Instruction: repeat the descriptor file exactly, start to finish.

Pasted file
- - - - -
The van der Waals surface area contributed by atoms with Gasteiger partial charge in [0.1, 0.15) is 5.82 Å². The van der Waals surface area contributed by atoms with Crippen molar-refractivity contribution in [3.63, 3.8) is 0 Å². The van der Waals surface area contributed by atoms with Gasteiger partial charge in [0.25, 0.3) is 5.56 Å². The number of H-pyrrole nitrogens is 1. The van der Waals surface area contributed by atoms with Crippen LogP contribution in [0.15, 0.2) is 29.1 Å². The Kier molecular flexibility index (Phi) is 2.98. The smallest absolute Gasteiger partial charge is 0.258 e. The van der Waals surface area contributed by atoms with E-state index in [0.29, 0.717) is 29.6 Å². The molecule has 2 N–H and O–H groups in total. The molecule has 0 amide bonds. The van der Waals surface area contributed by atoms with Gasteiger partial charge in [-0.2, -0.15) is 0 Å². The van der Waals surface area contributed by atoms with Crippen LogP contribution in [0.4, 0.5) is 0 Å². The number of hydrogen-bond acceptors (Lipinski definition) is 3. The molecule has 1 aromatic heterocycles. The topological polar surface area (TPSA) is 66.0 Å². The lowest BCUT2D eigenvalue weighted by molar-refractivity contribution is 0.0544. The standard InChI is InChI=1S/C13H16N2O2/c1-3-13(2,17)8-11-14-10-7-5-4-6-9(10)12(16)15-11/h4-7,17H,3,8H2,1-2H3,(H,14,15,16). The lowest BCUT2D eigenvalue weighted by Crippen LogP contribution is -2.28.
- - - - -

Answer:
The van der Waals surface area contributed by atoms with Gasteiger partial charge in [0.1, 0.15) is 5.82 Å². The van der Waals surface area contributed by atoms with Crippen molar-refractivity contribution in [3.63, 3.8) is 0 Å². The van der Waals surface area contributed by atoms with Gasteiger partial charge in [0.25, 0.3) is 5.56 Å². The number of H-pyrrole nitrogens is 1. The van der Waals surface area contributed by atoms with Crippen LogP contribution in [0.15, 0.2) is 29.1 Å². The Kier molecular flexibility index (Phi) is 2.98. The smallest absolute Gasteiger partial charge is 0.258 e. The van der Waals surface area contributed by atoms with E-state index in [0.29, 0.717) is 29.6 Å². The molecule has 2 N–H and O–H groups in total. The molecule has 0 amide bonds. The van der Waals surface area contributed by atoms with Gasteiger partial charge in [-0.2, -0.15) is 0 Å². The van der Waals surface area contributed by atoms with Crippen LogP contribution in [0.4, 0.5) is 0 Å². The number of hydrogen-bond acceptors (Lipinski definition) is 3. The molecule has 1 aromatic heterocycles. The topological polar surface area (TPSA) is 66.0 Å². The lowest BCUT2D eigenvalue weighted by molar-refractivity contribution is 0.0544. The standard InChI is InChI=1S/C13H16N2O2/c1-3-13(2,17)8-11-14-10-7-5-4-6-9(10)12(16)15-11/h4-7,17H,3,8H2,1-2H3,(H,14,15,16). The lowest BCUT2D eigenvalue weighted by Crippen LogP contribution is -2.28.